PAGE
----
Radial clubhand is classified into the following four types according to the amount of radius present:
- Mild radial shortening without considerable bowing
- Minor radial deviation of the hand is apparent
- Considerable thumb hypoplasia
- It is the mildest type of deficiency
- Partial absence of the radius most commonly the distal portion
- Severe wrist radial deviation
- The most common type
- Complete absence of the radius
- Hand perpendicular to the forearm
Clinical Presentation of Radial Clubhand
It varies with the degree of radial deficiency and the presence of associated anomalies. Radial deficiency is the classic anomaly that is associated with systemic conditions. All forms, regardless of the degree of expression, warrant systemic evaluation.
The shoulder, elbow, wrist, and digital range of movement are evaluated for active and passive motion. This establishes a baseline for assessing treatment outcome. The thumb is examined for hypoplasia and graded accordingly and stiffness of the fingers is assessed.
Plain x-rays are done to assess the degree of radial eficiency and to assess associated abnormalities of the elbow, wrist, and hand.
In radial clubhand, ossification is delayed, and final determination of complete aplasia of the radius or carpus must be deferred up to the age of 8 years.
Patient should be evaluated for possible associated diseases.
Radial clubhand usually does not require lab studies for diagnosis.
But lab studies and imaging is required to rule out associated conditions wherever required.
Eechocardiograph for heart, ultrasound for kidney and blood count for platelets, and the platelet status is assessed by means of blood count and peripheral blood smear.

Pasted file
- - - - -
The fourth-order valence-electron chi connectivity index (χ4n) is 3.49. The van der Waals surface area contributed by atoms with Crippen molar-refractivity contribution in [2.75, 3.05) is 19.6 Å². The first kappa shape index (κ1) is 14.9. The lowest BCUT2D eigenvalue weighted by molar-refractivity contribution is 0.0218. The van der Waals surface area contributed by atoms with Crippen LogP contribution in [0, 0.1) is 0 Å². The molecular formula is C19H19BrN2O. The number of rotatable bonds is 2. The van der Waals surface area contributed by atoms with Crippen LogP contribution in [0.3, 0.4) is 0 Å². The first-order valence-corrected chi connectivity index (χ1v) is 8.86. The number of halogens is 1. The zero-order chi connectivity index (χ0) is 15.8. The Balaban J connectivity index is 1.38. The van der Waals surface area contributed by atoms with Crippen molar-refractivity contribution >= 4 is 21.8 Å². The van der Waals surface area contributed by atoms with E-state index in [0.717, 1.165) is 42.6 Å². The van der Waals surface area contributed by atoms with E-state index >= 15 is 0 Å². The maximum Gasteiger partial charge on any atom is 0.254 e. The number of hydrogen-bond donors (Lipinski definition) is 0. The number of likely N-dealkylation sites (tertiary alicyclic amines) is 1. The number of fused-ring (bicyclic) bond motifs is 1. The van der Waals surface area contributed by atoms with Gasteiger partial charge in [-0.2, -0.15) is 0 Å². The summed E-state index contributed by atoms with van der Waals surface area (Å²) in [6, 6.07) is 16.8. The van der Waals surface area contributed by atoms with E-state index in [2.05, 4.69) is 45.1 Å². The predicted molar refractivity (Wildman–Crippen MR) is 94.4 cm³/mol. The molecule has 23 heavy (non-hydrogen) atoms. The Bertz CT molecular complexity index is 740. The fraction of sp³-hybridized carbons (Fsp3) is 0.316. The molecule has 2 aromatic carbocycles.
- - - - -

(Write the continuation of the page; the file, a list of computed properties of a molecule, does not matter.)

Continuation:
The most devastating associated condition is Fanconi anemia. Early detection via a chromosomal challenge test is critical and may ultimately save the affected child.
Treatment of Radial Clubhand
The basic goal of treatment is to maximize function and enhance appearance of upper limb by correcting wrist deviation, balancing the wrist on the forearm and promote growth of the forearm
Passive stretching of the taut radial structures is started at the initial visit and performed at each diaper change and at bedtime. Splint is used when forearm is long enough to accommodate a splint.
Mild deformity does not need any surgical treatment.
Other types need surgical treatment called Centralization. Thumb hypoplasia also requires reconstruction. This procedure is performed in patients aged approximately 1 year. Thumb reconstruction is usually delayed until after forearm treatment and usually done by 18 months of age.
Centralization procedure involves resection of varying amount of carpus, shortening of extensor carpii ulnaris, and, if needed, an angular osteotomy of the ulna is done.
Tendon transfers are used to attempt to correct the muscular imbalance and include advancing the extensor carpi ulnaris.
Contraindications for surgical intervention are a limited life expectancy in a child, mild deformity with adequate support for the hand (type 1), an elbow extension contracture that prevents the hand from reaching the mouth, and, in adults, adjustment to the deformity.
Recurrence is the most common source of failure after centralization
Patients with radial clubhand are required to be followed up into adulthood.